"I guess if people were more aware of actually what bipolar is and the way that the two states present themselves, especially the mania, then they might actually be able to recognise it in people, family or friends if it was happening to them or if it was happening to themselves maybe. But I was clueless, I didn’t know anything about bipolar until it started happening to me."
For most, a manic period is where the individual feels elated, overjoyed and full of energy. They're full of inspiration and extreme positive feelings which can often result in some risky decision-making.
"When you’re in a manic episode for the first time, you’re just having the best time. It’s not a problem, you don’t see an issue. You’re so full of beans, you're full of life, you’re enthusiastic, you really don’t see it as [an issue].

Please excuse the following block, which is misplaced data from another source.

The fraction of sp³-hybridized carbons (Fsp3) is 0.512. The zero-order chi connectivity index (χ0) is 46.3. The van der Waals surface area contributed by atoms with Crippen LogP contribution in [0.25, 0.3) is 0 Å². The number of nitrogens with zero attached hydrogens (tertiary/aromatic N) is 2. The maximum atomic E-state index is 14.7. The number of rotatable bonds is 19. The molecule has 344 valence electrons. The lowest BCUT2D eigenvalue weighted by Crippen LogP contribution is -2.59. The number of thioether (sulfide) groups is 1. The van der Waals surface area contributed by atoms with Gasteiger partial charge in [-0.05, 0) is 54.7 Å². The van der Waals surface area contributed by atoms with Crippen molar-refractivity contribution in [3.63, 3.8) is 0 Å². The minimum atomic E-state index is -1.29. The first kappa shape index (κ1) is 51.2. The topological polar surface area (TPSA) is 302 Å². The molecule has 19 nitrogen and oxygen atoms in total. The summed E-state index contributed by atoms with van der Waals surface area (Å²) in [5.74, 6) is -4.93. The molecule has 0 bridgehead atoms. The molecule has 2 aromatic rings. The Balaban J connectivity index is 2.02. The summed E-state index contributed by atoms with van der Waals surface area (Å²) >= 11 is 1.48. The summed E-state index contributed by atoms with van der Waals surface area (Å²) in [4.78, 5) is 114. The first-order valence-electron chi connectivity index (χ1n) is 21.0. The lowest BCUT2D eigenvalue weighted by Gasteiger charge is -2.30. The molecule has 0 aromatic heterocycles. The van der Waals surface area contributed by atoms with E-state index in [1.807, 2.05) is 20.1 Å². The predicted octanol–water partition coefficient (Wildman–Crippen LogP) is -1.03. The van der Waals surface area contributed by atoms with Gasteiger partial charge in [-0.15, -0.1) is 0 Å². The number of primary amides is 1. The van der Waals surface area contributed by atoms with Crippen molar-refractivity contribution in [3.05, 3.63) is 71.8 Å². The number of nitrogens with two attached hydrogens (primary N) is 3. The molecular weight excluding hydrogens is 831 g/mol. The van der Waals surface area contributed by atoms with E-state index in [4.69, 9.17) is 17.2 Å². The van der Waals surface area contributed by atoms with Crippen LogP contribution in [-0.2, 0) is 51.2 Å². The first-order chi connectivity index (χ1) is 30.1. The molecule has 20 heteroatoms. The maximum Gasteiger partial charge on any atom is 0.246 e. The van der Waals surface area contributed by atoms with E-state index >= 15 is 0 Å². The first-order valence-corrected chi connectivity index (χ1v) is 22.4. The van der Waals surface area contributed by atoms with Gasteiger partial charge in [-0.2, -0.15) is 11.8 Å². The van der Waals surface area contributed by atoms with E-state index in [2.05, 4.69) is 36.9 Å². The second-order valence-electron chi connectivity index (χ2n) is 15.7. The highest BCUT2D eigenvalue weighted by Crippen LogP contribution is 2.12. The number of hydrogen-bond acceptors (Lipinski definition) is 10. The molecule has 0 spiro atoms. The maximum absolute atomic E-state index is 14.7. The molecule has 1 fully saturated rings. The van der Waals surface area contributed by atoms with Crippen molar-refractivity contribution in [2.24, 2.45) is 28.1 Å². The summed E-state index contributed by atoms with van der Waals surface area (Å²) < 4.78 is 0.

So I think it can be hard to say to someone ‘Look out for these things’ in mania to happen because actually, when it’s happening, it’s great."
"One of the main ones [symptoms], it’s racing thoughts... and I know that’s really hard to describe to people. If you look up some of the medical stuff they’ll say racing thoughts or a flight of idea, so it’s where your mind is just going a mile a minute and thoughts are entering and then they kind of disappear again straight away but then new ones come in."
Moving to New Zealand in April 2011 and still unaware of his disorder, Seán found himself surrounded by new people, a new job, new opportunities and a new lifestyle with endless possibilities. A fresh start. This is when Seán experienced what is known as a hypomanic episode, a less severe form of mania but still an experience of a "high".